Furthermore, the first stranger will be sharing his half of my private key with lots of other people (so they can all get vanity addresses generated with the same effort by the second stranger).

No, after a vanity address was generated for some customer, a new public key obtained from a third-party service is used for the new customer, because a private key from a third-party service can be obtained only 1 time (see post#9).

Now, lots of people all have one half of my private key, and the vanity address generator has the other half.  Furthermore, depending on the method used by the vanity address generator, it may be possible for someone else to use their vanity address partial private key from the same generator to calculate mine?

No, only you can get the full private key of your vanity address. And with an insignificant amount of probability, the full private key of your vanity address can get by "strangers" if they enter into collusion, but they both lose trust from other users.
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September 02, 2017, 03:28:28 PM
 #18

In order for these services to be trusted, they must have an appropriate level of security, which should not allow leaks of public and private keys. It is not in their interests to earn long trust, and then lose it because of data leakage.

In addition, issued private keys do not need to be stored and can be destroyed.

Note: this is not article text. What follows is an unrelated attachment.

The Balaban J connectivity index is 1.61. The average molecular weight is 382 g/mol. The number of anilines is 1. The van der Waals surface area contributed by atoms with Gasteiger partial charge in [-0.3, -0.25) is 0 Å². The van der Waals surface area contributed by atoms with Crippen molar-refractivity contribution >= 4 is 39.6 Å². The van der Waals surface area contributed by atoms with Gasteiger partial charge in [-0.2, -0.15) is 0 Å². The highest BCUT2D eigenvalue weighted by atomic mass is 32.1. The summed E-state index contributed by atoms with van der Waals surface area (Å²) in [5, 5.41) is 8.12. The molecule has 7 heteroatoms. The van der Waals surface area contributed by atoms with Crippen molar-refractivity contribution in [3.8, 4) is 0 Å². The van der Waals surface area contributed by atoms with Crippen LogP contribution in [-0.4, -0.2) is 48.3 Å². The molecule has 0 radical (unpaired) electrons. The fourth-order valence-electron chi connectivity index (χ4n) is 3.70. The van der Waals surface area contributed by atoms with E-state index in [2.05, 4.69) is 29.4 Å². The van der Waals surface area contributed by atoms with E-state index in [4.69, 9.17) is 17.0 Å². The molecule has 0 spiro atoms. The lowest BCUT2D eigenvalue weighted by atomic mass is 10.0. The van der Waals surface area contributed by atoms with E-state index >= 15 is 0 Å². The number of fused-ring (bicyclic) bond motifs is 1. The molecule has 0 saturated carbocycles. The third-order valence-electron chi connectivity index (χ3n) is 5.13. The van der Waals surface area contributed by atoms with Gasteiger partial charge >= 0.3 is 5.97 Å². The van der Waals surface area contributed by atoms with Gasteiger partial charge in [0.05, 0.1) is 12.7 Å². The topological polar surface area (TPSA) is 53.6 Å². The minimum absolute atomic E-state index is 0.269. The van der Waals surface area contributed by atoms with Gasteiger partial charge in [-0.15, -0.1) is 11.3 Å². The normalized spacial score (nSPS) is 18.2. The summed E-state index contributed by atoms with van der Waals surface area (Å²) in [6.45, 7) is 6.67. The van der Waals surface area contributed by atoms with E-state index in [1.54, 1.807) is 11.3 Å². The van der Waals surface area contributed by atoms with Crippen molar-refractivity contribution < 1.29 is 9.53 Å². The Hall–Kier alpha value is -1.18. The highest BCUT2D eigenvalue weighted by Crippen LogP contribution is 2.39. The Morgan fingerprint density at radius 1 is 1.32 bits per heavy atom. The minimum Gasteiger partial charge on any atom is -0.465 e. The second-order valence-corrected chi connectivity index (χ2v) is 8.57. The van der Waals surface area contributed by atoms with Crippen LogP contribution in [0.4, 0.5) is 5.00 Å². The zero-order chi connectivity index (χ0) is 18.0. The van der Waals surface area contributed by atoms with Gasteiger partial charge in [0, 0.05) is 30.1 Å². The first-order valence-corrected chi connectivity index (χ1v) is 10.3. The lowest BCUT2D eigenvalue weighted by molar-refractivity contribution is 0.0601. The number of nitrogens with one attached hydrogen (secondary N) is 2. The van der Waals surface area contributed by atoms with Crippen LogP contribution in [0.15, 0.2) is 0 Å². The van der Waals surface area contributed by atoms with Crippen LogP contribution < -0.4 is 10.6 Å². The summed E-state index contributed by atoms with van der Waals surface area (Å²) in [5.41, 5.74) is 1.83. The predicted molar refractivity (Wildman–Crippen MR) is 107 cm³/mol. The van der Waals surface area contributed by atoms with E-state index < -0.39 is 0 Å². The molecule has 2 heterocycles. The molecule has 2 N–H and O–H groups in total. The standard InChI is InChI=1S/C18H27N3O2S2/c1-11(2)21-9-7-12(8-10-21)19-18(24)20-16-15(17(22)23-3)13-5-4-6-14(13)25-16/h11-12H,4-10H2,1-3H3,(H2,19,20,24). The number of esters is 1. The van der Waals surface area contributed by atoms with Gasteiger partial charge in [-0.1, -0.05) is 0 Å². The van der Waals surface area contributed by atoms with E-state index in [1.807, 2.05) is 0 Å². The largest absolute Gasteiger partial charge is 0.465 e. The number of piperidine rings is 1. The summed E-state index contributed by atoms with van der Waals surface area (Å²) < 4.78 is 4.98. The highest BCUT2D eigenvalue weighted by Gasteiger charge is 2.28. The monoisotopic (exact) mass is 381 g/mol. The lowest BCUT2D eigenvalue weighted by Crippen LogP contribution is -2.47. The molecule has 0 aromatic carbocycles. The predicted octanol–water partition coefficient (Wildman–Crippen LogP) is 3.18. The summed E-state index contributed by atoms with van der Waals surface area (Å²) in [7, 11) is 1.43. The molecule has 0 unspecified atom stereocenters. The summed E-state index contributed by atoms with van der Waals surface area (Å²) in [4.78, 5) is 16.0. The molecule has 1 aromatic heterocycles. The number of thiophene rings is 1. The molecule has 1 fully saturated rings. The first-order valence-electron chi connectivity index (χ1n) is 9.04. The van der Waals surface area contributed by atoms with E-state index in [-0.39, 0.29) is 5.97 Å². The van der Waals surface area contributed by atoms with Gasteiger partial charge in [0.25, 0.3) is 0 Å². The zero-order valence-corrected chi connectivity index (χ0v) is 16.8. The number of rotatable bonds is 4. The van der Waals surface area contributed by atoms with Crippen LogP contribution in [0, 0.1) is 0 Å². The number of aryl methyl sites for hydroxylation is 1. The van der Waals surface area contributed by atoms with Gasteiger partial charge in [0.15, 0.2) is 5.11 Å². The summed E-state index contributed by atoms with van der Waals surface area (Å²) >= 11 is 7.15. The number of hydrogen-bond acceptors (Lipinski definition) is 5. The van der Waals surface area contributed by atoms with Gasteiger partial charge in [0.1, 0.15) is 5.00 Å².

The point is that they have to be trusted. But this whole thing can be done in a more trustless manner that does not require a third party at all, just the participants and you. So why do you have to introduce a trusted third party into this? The trusted third party is single point of failure; it does not require them to be malicious, it just requires them to do something stupid, and people tend to do stupid things accidentally.

No, only you can get the full private key of your vanity address. And with an insignificant amount of probability, the full private key of your vanity address can get by "strangers" if they enter into collusion, but they both lose trust from other users.
Then we have to trust that they don't collude. Why should we be trusting them to not collude? We don't know who they are, we have never met them, we don't know what they are doing behind closed doors. What reason should we ever trust these strangers with our partial private keys?